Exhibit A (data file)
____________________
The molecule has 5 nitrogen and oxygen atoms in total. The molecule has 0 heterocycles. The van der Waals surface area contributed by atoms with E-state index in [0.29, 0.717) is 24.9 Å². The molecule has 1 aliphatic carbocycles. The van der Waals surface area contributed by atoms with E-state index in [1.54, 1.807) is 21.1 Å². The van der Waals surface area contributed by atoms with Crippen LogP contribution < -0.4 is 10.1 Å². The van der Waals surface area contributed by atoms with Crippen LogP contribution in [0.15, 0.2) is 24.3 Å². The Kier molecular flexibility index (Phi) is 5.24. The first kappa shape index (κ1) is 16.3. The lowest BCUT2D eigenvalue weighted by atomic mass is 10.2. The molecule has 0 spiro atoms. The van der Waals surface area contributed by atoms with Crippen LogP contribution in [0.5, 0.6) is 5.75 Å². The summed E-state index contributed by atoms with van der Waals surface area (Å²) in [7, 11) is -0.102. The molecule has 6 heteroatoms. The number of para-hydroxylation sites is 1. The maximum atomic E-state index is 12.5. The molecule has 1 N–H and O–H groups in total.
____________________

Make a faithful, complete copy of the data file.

The molecule has 5 nitrogen and oxygen atoms in total. The molecule has 0 heterocycles. The van der Waals surface area contributed by atoms with E-state index in [0.29, 0.717) is 24.9 Å². The molecule has 1 aliphatic carbocycles. The van der Waals surface area contributed by atoms with E-state index in [1.54, 1.807) is 21.1 Å². The van der Waals surface area contributed by atoms with Crippen LogP contribution < -0.4 is 10.1 Å². The van der Waals surface area contributed by atoms with Crippen LogP contribution in [0.15, 0.2) is 24.3 Å². The Kier molecular flexibility index (Phi) is 5.24. The first kappa shape index (κ1) is 16.3. The lowest BCUT2D eigenvalue weighted by atomic mass is 10.2. The molecule has 0 spiro atoms. The van der Waals surface area contributed by atoms with Crippen LogP contribution in [0.5, 0.6) is 5.75 Å². The summed E-state index contributed by atoms with van der Waals surface area (Å²) in [7, 11) is -0.102. The molecule has 6 heteroatoms. The number of para-hydroxylation sites is 1. The maximum atomic E-state index is 12.5. The molecule has 1 N–H and O–H groups in total.